Deploying document cameras in the classroom can strengthen studentsâ€™ reading comprehension skills.
Reading comprehension strategies, such as underlining, circling and taking notes in the margins of the studied text, help students process information across many content areas. Unfortunately, students' opportunities to practice these skills are limited because much of what they're asked to read is in textbooks, in which they can't write. But with document cameras, active reading is possible with any text.
Lesson Description: For this activity you'll need a document camera, a projector, the text selected for analysis and a whiteboard or large sheet of paper on which students can write. Project an image of the text using the document camera. Divide students into small collaborative groups, then direct them to write on their own paper which keywords and phrases they would underline, which important or unknown vocabulary words they would circle and what notes they would take in the margins to identify main ideas and explain major concepts.
Select students to come forward to write over the projected text image the words or passages they have marked and any notes they have taken. Discuss accuracy as a class to help students analyze whether they've recorded too little or too much information. Practicing this activity frequently can vastly improve comprehension by showing students how to take effective notes on their own paper when reading, even if they aren't allowed to write in a textbook.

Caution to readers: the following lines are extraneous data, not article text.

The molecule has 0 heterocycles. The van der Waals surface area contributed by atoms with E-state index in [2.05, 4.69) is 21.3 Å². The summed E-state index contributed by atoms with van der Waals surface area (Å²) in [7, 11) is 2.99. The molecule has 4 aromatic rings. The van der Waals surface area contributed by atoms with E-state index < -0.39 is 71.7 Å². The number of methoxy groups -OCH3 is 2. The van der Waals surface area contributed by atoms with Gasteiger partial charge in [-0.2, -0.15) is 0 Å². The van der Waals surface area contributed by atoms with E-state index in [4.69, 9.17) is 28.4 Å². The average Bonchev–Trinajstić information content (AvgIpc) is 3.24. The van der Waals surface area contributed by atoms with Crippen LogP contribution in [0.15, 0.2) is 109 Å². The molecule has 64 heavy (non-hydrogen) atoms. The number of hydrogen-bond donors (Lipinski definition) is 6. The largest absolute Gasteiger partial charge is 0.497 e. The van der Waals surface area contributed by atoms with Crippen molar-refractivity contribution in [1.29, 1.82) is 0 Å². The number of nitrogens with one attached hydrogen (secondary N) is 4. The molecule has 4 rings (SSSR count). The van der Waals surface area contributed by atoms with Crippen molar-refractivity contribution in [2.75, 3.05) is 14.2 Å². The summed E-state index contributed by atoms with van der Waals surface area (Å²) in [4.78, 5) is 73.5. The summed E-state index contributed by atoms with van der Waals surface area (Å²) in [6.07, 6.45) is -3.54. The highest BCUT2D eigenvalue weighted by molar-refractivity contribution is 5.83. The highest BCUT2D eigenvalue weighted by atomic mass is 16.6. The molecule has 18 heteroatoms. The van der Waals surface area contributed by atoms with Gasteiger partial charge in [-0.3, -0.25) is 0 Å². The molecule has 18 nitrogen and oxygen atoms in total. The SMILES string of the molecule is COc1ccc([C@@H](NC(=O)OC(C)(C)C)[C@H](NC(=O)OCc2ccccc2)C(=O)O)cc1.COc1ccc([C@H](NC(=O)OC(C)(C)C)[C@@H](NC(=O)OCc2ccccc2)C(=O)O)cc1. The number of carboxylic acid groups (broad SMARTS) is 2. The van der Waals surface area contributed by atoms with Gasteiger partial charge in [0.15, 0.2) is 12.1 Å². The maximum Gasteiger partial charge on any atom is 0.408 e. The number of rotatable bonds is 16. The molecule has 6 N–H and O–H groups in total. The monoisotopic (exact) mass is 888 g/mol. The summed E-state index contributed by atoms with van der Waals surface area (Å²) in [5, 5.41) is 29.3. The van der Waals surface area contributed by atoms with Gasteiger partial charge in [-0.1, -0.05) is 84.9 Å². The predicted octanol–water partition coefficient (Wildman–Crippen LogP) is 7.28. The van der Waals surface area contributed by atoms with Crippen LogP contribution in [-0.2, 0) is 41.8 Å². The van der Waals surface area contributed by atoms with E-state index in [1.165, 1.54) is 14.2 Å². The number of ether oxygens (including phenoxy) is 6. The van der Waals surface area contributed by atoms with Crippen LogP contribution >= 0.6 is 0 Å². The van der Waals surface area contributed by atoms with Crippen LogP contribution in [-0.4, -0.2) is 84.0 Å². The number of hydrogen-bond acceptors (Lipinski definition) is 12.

Subject Area: This activity works well with middle- and secondary-level students studying any subject that requires them to process information through reading, such as language arts, social studies and science.
Curriculum Standards: This lesson addresses the following curriculum standards set forth by the International Society for Technology in Education's National Educational Technology Standards for Students and the International Reading Association's Standards for the English Language Arts:
- ISTE 2: Students use digital media and environments to work collaboratively to support individual learning and contribute to the learning of others.
- IRA 1: Students read to build an understanding of texts and to acquire new information.
- IRA 3: Students apply a range of strategies to comprehend, interpret and evaluate texts.
- International Society for Technology in Education: www.iste.org
- International Reading Association: www.reading.org
Grading Rubric: Students' grades should be based on their ability to:
- identify a reading selection's main idea by writing a short phrase in their own words for each paragraph;
- identify key supporting details by underlining;
- identify key and unknown vocabulary by circling.
- Decide on standard marking conventions, such as underlining key concepts and phrases and circling unknown vocabulary words.
- Model the use of brief phrases in the margins to describe the main idea of a paragraph or group of paragraphs.
- Use a document camera to highlight text when working with special student groups, such as struggling readers, students with learning disabilities and English Language Learners.